THE PAUL GAUGUIN
We boarded the Paul Gauguin cruise ship Saturday afternoon, August 20th, in Papeete at about 3:30pm. Easy peasy. After checking our passports, etc… they had us in our room in about 15 minutes. Definitely the easiest cruise ship check-in we have ever experienced. We had opted for one of the two Grand Suites. Not huge, but well appointed.
The best thing about our room, however, was the double decks. The side deck was just your average small deck with two chairs and a small table. But our big deck on the front of the ship was AWESOME! I love arriving and departing ports and to me there is no better place than the front of the ship. Our room was directly above the bridge and so we saw what the captain and crew saw. I loved it.
The ship was supposed to depart Papeete at midnight. They had a going-away party on the pool deck, per normal. We waited for the ship to depart, but it didn’t. We were in our room and I couldn’t get to sleep. I kept waking up realizing the ship wasn’t moving. I looked out the window at 1:00am, and then again at 3:30am, and 4:00am, but there was Papeete outside our windows. I tried to and finally did get to sleep and then at about 5:00am they started the ship’s engines. At 5:30am, we finally left Papeete for Huahine. I kept thinking in my mind, either we’re way off schedule, or Huahine is a lot closer than they’re letting on. Our alarm was set for 7am, with room service breakfast right behind. We were due to meet for our land tour of Huahine at 8:15, but at 8:00am, we were still cruising along at full speed in the middle of the South Pacific. And about the time I was was picking up the phone to call our Butler (yeah, Butlers are cool), they made a shipboard announcement that due to late arrivals the night before, our schedule had been pushed back by 3 1/2 hours. Nothing like waiting until the last moment to tell us. So, on very little sleep we made due strolling the deck, checking things out, plus eating a second breakfast, or I guess you could call it early lunch except it was breakfast foods. I was a bit surprised when we learned the whole ship had been delayed due to some stragglers, and thus the reason we always arrive at least a day before cruise ship departures, but apparently it was a large number of travelers on a much delayed flight from Hawaii. By large number it was 18 people, so about 6% of the ship. From hearing their stories, they were shocked and grateful the ship had waited for them. No one informed them. They thought they had missed it.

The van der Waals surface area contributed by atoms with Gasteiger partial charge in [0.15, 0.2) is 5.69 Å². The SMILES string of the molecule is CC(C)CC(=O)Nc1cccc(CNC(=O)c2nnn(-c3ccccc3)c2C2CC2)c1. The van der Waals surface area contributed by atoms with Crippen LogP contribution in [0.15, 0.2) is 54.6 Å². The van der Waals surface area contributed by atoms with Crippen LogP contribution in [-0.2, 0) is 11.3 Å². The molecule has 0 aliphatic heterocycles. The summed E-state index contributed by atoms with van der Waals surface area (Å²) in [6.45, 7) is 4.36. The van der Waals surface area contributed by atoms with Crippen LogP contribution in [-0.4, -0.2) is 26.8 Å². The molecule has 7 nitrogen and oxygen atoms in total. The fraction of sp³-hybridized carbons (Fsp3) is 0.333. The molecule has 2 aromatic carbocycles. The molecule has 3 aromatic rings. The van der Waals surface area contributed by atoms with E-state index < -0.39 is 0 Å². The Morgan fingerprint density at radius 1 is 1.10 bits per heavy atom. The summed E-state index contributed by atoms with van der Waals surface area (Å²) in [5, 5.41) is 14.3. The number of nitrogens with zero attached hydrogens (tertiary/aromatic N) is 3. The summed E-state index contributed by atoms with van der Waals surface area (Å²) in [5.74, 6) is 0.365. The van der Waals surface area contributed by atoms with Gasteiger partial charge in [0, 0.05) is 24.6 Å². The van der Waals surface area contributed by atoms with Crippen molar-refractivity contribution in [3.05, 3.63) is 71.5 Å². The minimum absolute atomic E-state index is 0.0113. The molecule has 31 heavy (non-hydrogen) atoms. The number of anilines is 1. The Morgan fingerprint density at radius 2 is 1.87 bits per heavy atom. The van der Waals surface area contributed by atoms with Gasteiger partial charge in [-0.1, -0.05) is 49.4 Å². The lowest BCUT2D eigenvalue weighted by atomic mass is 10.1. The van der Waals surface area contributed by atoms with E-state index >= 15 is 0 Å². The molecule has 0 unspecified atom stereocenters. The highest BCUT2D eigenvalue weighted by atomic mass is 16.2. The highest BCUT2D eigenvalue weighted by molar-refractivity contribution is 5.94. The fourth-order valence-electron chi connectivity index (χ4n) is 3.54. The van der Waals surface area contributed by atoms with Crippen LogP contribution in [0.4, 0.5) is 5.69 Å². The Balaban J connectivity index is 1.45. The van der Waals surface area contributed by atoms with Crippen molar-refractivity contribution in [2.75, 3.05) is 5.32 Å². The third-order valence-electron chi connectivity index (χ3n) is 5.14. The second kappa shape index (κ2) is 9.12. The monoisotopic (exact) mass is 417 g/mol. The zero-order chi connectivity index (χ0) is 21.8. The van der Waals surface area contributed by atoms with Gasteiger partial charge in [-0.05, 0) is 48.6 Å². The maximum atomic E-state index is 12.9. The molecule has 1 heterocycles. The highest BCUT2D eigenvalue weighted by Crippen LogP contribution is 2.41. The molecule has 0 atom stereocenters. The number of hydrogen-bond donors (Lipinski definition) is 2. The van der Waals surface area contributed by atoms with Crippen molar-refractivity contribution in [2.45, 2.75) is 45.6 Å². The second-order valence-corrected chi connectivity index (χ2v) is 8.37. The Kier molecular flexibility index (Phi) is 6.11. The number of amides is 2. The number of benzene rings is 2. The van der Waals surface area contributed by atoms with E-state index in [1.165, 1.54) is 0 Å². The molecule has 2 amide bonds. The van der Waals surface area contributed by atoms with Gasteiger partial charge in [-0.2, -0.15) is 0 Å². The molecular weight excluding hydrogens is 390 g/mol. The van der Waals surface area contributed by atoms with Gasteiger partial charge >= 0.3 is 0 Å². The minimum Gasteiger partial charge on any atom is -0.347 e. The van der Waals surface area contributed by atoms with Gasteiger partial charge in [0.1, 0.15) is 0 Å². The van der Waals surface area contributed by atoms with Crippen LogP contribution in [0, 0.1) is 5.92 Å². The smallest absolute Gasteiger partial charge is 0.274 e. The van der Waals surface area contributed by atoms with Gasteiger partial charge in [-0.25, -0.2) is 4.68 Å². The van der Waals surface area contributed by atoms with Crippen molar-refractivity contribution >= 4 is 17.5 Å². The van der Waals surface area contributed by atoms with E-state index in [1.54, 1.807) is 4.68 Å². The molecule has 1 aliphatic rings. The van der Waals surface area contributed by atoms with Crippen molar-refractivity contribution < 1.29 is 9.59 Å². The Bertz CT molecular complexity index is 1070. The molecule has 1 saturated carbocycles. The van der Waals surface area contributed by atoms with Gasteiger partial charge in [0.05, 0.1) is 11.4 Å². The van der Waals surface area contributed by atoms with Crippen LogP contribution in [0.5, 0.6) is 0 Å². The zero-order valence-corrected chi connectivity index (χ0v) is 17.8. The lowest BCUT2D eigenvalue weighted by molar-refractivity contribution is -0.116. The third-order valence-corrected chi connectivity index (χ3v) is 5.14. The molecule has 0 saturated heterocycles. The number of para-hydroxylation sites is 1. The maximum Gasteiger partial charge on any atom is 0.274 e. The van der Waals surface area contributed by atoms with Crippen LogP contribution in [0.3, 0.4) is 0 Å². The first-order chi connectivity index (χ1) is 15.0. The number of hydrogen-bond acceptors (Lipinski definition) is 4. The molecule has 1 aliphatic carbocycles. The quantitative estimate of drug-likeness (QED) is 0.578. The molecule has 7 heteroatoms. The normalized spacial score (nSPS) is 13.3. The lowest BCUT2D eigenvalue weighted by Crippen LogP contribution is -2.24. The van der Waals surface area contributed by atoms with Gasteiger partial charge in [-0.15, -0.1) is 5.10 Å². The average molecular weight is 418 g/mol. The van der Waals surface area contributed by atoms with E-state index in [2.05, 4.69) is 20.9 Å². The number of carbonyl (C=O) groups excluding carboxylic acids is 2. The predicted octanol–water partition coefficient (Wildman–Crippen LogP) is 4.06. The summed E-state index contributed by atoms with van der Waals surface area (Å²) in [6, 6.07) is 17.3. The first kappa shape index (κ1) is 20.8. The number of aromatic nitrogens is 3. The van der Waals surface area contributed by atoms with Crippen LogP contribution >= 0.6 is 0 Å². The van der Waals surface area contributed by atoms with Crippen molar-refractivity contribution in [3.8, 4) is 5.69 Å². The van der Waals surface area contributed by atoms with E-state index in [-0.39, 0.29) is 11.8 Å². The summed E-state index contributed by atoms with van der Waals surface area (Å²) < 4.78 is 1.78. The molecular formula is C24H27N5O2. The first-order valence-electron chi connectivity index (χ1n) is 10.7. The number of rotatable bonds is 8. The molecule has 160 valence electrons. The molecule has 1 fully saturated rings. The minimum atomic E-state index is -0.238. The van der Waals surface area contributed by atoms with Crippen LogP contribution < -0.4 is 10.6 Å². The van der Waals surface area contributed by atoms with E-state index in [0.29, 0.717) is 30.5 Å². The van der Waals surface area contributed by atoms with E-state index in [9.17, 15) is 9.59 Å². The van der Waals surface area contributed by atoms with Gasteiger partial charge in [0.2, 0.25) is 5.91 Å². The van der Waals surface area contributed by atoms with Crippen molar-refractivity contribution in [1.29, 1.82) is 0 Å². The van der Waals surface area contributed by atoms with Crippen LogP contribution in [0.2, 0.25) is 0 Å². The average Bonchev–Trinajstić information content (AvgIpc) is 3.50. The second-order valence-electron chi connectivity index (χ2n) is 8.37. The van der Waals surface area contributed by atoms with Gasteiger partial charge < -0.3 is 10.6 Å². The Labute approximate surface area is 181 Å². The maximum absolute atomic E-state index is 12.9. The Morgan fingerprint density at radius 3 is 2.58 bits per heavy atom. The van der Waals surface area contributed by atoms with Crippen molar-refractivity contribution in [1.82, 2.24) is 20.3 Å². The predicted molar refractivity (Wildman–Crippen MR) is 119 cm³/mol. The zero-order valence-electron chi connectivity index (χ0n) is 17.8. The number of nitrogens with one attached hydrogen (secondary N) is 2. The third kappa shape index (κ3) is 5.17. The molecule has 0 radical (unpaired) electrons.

We docked in Huahine and took a fun little open air history tour around the very small island. The island is lush and our tour guide was an ex-pat human anthropologist from Manhattan Beach, California. We ended up there on a Sunday afternoon, which was odd. Normally the ship is in Huahine in the morning and everyone comes out for the occasion. Sunday afternoon, not so much. We did see a bit of Polynesian life, which was kick back and relaxing and the island was beautiful.